Chris van Schaick: The perils of living ‘off the grid’

PUBLISHED: 10:01 30 August 2016 | UPDATED: 10:01 30 August 2016

Getty Images/iStockphoto

Getty Images/iStockphoto


There are many important questions which are hotly debated in rural communities like the Meon Valley. Affordable homes for young families. Protecting our environment. Dealing with the impact of traffic on our roads.

But in our house an even more fundamental question has been confronting us. Should our new heating oil tank be made of steel or plastic?

You may scoff. But feelings on the issue are intense round here. Our next door neighbour is strongly in the plastic camp. Yet her friend down the road argues passionately for steel.

As we all agonise on this seemingly insuperable dilemma, I’m wondering whether I should ask the vicar to deliver a sermon on the subject to give spiritual guidance to the village.

You see we live in a neighbourhood where heating oil looms large. The gas main doesn’t reach and our warmth arrives by road tanker in liquid form. The delights and perils of life beyond the gas main soon become apparent.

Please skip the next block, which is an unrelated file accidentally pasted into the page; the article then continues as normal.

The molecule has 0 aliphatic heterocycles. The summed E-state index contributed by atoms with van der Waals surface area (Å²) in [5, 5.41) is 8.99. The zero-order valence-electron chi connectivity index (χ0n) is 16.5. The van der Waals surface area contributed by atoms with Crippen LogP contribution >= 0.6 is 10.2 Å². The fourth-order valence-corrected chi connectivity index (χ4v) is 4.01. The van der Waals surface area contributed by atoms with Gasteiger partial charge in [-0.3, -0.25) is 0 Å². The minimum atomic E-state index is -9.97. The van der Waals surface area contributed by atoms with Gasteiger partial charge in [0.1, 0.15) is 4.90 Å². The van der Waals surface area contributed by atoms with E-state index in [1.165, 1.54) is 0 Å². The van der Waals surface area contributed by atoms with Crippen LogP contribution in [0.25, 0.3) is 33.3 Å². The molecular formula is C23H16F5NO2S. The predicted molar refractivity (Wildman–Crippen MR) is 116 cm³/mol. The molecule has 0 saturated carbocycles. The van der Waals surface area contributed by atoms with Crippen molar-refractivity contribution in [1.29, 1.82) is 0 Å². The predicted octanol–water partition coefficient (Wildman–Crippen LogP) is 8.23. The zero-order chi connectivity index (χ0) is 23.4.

We’ve learnt by experience about Running Out – and how that often happens on December 23rd. Even the most harmonious marriages hereabouts can turn ugly when one partner blames the other for the notorious Ordering-The-Oil Oversight. In fact when it comes to Meon Valley status symbols - never mind a Porsche or a flat in London - What really sets apart the high net worth individual round here is having a gauge inside the house instead of outside by the tank.

When you’re off the gas and on the oil, you learn about leaks. We hadn’t been here long when someone we’d paid to cut the hedge managed to slice through the fuel line from the tank to the boiler. Fortunately they were versatile enough to repair the line as well as finish the hedge.

In fact local legend is full of shudder-inducing stories of times when people’s heating oil ended up outside the tank in places where it shouldn’t be. We’ve become more and more sensitive to the dangers. Then, Portsmouth Water wrote round to us all suggesting how angry and litigious everybody would be if our oil ever seeped into the water courses.

So we decided the time had come to replace our 20 year old single skinned steel monstrosity. We summoned the experts from Petersfield and Chichester and Andover to give their verdicts.

Yet on the key question - metal or plastic - no one could give us an unequivocal answer. Hands were wrung. Steel tanks can rust, they said. Plastic ones can split, they added. And no-one would say which eventuality is more likely. Nobody would plump.

Mrs v. S. and I have finally come to a decision. But I’m not going to reveal it here. I value my friendships with people in the other camp too much. We don’t want to walk into the White Lion on a Friday night only to be shunned by those who took a different view. Until our choice becomes obvious later in 
the year, our opinion on this Great Question must remain between ourselves.

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